Hunters killed a record 25 Yellowstone wolves last season, a figure that represents one-fifth of the park's wolf population and is more than double the previous high of a decade ago. As a deep dive at the Intercept explains, newly relaxed rules on hunters instituted by Montana Gov. Greg Gianforte is a big reason. But the investigation by Ryan Devereaux focuses on one particular aspect of the count—allegations that some Yellowstone rangers improperly hunted wolves themselves or fed inside information about the animals' whereabouts to hunters. Devereaux reveals that two separate investigations (by the National Park Service and state officials) are underway into the shooting of a collared wolf known as 1233 by Brian Helms, who was a ranger at the time but has since retired. Helms acknowledges killing the wolf, off duty, and insists he did not nothing illegal or unethical.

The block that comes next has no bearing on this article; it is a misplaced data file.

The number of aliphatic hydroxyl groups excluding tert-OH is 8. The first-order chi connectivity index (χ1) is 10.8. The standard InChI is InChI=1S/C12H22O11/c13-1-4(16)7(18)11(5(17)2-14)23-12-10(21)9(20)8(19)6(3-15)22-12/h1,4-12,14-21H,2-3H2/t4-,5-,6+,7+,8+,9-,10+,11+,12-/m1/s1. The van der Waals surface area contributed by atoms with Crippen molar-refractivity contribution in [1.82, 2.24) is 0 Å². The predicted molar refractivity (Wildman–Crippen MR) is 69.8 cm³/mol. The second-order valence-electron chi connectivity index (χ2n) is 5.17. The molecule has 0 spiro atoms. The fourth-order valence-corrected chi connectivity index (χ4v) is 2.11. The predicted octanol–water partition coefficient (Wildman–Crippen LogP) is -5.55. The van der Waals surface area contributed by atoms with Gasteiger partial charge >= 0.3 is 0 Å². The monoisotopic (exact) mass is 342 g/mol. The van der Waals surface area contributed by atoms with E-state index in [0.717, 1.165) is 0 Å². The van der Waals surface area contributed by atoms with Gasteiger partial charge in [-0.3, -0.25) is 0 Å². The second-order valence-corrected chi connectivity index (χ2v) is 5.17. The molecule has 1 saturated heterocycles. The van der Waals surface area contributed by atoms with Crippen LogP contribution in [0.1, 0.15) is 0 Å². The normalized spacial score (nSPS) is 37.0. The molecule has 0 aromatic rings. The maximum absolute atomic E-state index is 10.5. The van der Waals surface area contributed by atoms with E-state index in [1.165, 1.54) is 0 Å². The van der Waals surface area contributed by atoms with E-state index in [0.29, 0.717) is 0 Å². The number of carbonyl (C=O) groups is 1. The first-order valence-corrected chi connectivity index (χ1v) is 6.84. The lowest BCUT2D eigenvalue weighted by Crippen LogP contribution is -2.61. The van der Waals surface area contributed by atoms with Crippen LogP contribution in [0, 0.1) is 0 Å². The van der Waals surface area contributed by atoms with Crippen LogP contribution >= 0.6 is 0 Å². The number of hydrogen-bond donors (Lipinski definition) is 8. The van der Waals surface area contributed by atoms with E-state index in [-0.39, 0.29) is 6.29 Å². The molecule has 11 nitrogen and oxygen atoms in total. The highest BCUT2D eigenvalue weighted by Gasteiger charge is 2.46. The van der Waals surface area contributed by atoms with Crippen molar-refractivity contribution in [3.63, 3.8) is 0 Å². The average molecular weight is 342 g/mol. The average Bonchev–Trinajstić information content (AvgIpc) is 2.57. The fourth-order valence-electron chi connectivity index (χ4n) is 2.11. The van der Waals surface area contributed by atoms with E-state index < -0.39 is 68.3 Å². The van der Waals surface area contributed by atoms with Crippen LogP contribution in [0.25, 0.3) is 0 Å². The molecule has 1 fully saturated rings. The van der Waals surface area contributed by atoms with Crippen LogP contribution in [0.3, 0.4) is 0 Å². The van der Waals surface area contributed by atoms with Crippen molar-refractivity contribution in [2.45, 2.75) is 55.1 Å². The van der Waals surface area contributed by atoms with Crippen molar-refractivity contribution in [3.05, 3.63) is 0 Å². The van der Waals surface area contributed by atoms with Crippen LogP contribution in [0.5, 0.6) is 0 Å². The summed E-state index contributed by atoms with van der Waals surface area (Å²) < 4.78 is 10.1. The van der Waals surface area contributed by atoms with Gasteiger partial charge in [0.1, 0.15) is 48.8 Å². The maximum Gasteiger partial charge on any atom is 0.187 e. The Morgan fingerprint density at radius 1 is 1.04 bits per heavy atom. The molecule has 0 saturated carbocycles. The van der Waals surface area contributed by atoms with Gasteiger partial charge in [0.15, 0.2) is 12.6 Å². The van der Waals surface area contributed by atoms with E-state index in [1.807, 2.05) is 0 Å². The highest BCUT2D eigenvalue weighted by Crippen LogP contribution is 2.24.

Using documents obtained through Freedom of Information Act requests, Devereaux reports that investigators are trying to determine whether Helms shot the wolf after the legal cutoff for such hunting at 5:59pm and whether the wolf might actually have still been inside the park's border at the time and thus off limits. But while the story digs into the details of wolf 1233's death, it also takes a much broader look at the longstanding divide between hunters who advocate the killing of as many wolves as possible (often using hunt photos to taunt those who disagree) and researchers who say the wolves must be better protected to keep Yellowstone's ecosystem operating as it should. The issue has become political as well; former President Trump is a strong advocate of the Montana governor's aggressive pro-hunter push. (Read the full story.)